The Number One Cause of Accidents?

The Police ignore many driving offences, parking on the pavement is just one. In the recent poor weather, fog and snow, some drivers seem to be in a world of their own; but in reality they are in charge of vehicle that vehicle that can kill if not used in accordance with the Highway Code. I see drivers every day with a defective light, driving whilst using a mobile phone or driving without the correct lights when you cannot see for more than 100 metres (328 feet).

The Police and Councils like to erect speed cameras, but when they have a speed camera in place all other motoring offences get forgotten about. Speeding is their number one issue.

Yet in a Department for Transport study, their statistics show that going too fast for the conditions caused just 7% of accidents; yet failure to look properly was the top cause of accidents, at 18%. Vehicles not having the correct lighting will obviously add to that, yet the police are no where to be seen. Perhaps speed cameras have been so successful, that the police now need to concentrate on this issue? I will be asking the new West Yorkshire police commissioner, Mark Burns-Williamson, what he will be doing about the number one cause of accidents.

No Room for Pedestrians

After I sent an email to the police complaining about cars being parked on the pavement, I was rather surprised at the reply “there is no specific offences of parking a vehicle with two wheels on a footpath”. The Highway Code states that you MUST NOT park partially or wholly on the pavement in London, and you should not do so elsewhere unless signs permit it. The Road Traffic Act 1988 includes legislation making it illegal to park vehicles on cycle tracks, which includes shared use pavements. There is also an offence specific to HGV drivers parking on a footpath mainly due to the weight of the vehicles causing damage. But I am sure that many local councils don’t believe that it is just heavy lorries costing them thousands, or even millions over the years, to repair paving stones.

In 2011 it was estimated that Leeds City Council spent almost £2 million every year to repair broken pavements. David Cowdrey, of Guide Dogs’ Head of Public Policy and Campaigns, said: “We were staggered to discover how much councils are having to spend each year on repairing pavements and paying compensation claims, some of which is down to inconsiderate parking. Parking on pavements also creates an obstacle for pedestrians trying to use the pavements, making it difficult for mothers with pushchairs, wheelchair users and other people to use the pavement safely. At worst, pavements obstructed with poorly parked cars can stop visually impaired people from being able to leave their homes or get to the local shops.” I am sure that the police are aware that it is illegal to drive a vehicle on the pavement, but once they have got there, it seems that the police in Leeds just do not care.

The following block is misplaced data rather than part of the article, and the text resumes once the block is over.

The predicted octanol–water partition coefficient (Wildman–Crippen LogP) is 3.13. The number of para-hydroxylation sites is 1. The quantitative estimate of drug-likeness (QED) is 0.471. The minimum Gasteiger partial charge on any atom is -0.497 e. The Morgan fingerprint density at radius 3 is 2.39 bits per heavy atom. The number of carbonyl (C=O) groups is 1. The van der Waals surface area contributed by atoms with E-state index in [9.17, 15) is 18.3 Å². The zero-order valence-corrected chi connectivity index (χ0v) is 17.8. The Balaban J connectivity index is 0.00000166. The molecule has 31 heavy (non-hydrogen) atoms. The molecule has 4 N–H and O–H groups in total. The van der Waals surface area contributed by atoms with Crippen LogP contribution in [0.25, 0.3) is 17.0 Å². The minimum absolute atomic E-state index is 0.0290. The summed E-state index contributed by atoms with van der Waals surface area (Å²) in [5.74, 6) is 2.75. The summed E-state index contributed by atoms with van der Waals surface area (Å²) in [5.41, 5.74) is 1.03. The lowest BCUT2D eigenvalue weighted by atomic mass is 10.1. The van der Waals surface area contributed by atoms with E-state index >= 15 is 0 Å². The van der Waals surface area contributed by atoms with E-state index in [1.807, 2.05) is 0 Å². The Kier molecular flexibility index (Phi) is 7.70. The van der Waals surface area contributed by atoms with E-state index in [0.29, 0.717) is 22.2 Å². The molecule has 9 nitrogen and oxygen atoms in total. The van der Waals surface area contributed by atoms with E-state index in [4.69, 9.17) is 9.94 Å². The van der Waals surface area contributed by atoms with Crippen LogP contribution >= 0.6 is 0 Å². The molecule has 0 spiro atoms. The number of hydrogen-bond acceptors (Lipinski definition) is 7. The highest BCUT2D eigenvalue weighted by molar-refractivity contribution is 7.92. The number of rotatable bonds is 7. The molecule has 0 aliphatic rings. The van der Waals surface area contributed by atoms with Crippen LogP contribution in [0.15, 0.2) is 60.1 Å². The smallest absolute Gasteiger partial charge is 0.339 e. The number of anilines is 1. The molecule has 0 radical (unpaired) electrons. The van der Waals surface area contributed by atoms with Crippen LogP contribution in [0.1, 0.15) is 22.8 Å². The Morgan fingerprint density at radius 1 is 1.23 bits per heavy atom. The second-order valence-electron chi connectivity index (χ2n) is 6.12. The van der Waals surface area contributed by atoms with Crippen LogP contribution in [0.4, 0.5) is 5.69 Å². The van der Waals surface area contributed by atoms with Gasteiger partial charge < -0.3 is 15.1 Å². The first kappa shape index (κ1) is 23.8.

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Prescription Charges In England

The cost of prescription charges in England will rise by 20p to £7.85 from 1 April, the Conservative government has announced. But although the people in England will be hit by the charge, those in Scotland, Wales and Northern Ireland will continue to pay nothing. The new higher price being charged in England will only be paid by 10% of the people getting a prescription in England, because those that qualify are deemed poor, deserving or old. Those that qualify for free prescriptions also qualify for many other benefits.

The founder of the NHS, Aneurin Bevan, regarded the concept of charging as unethical to the notion of a service “free at the point of use” and controversy continues to surround the issue of prescription charges. The Macmillan Cancer Support charity was one of many organisations that campaigned for the abolition of prescription charges in England “so that no one is in the position where they can’t afford the treatment prescribed by their doctor or health professional.” This particular campaign was successful and as from 2009 cancer patients in England were made exempt from prescription charges. But what about other long term illnesses? What about families, that are not that rich, but do not qualify for any benefits? Back in 1948, Aneurin Bevan, credited with setting up the NHS, resigned because of the introduction of prescription charges for dental care and spectacles. Since then the welfare state has ballooned, but the core principle of free healthcare has been lost. Just one prescription item now costs £7.65 and a 12-month certificate is £104.00, and set to rise. The cost of eyeglasses and dental care can run into hundreds of pounds, but only 10% will pay any charges.

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